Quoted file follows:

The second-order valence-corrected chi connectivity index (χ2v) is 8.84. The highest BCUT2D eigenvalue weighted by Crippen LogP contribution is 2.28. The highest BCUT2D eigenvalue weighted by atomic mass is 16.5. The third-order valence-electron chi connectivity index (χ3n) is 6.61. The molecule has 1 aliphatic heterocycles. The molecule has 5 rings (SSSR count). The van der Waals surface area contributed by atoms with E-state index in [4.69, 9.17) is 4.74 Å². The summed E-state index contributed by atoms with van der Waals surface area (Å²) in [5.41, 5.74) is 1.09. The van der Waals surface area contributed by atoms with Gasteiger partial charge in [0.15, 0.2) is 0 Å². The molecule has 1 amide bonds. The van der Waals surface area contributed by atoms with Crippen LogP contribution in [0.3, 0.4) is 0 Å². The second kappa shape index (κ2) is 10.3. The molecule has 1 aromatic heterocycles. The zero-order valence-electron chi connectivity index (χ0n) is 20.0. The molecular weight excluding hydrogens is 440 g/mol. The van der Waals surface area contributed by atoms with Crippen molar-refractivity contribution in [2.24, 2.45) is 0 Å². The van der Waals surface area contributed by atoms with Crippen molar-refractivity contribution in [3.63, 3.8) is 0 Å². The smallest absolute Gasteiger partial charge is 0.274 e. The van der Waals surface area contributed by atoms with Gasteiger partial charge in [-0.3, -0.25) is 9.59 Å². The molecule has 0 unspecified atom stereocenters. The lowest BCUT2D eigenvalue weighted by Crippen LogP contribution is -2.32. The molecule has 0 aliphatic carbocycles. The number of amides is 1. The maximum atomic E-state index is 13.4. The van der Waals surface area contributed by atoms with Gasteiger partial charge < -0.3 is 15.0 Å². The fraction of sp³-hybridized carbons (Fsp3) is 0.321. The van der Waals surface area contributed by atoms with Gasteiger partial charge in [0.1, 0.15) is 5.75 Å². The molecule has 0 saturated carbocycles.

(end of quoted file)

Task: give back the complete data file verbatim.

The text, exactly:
The second-order valence-corrected chi connectivity index (χ2v) is 8.84. The highest BCUT2D eigenvalue weighted by Crippen LogP contribution is 2.28. The highest BCUT2D eigenvalue weighted by atomic mass is 16.5. The third-order valence-electron chi connectivity index (χ3n) is 6.61. The molecule has 1 aliphatic heterocycles. The molecule has 5 rings (SSSR count). The van der Waals surface area contributed by atoms with E-state index in [4.69, 9.17) is 4.74 Å². The summed E-state index contributed by atoms with van der Waals surface area (Å²) in [5.41, 5.74) is 1.09. The van der Waals surface area contributed by atoms with Gasteiger partial charge in [0.15, 0.2) is 0 Å². The molecule has 1 amide bonds. The van der Waals surface area contributed by atoms with Crippen LogP contribution in [0.3, 0.4) is 0 Å². The second kappa shape index (κ2) is 10.3. The molecule has 1 aromatic heterocycles. The zero-order valence-electron chi connectivity index (χ0n) is 20.0. The molecular weight excluding hydrogens is 440 g/mol. The van der Waals surface area contributed by atoms with Crippen molar-refractivity contribution in [2.24, 2.45) is 0 Å². The van der Waals surface area contributed by atoms with Crippen molar-refractivity contribution in [3.63, 3.8) is 0 Å². The smallest absolute Gasteiger partial charge is 0.274 e. The van der Waals surface area contributed by atoms with Gasteiger partial charge in [-0.3, -0.25) is 9.59 Å². The molecule has 0 unspecified atom stereocenters. The lowest BCUT2D eigenvalue weighted by Crippen LogP contribution is -2.32. The molecule has 0 aliphatic carbocycles. The number of amides is 1. The maximum atomic E-state index is 13.4. The van der Waals surface area contributed by atoms with Gasteiger partial charge < -0.3 is 15.0 Å². The fraction of sp³-hybridized carbons (Fsp3) is 0.321. The van der Waals surface area contributed by atoms with Gasteiger partial charge in [0.1, 0.15) is 5.75 Å². The molecule has 0 saturated carbocycles.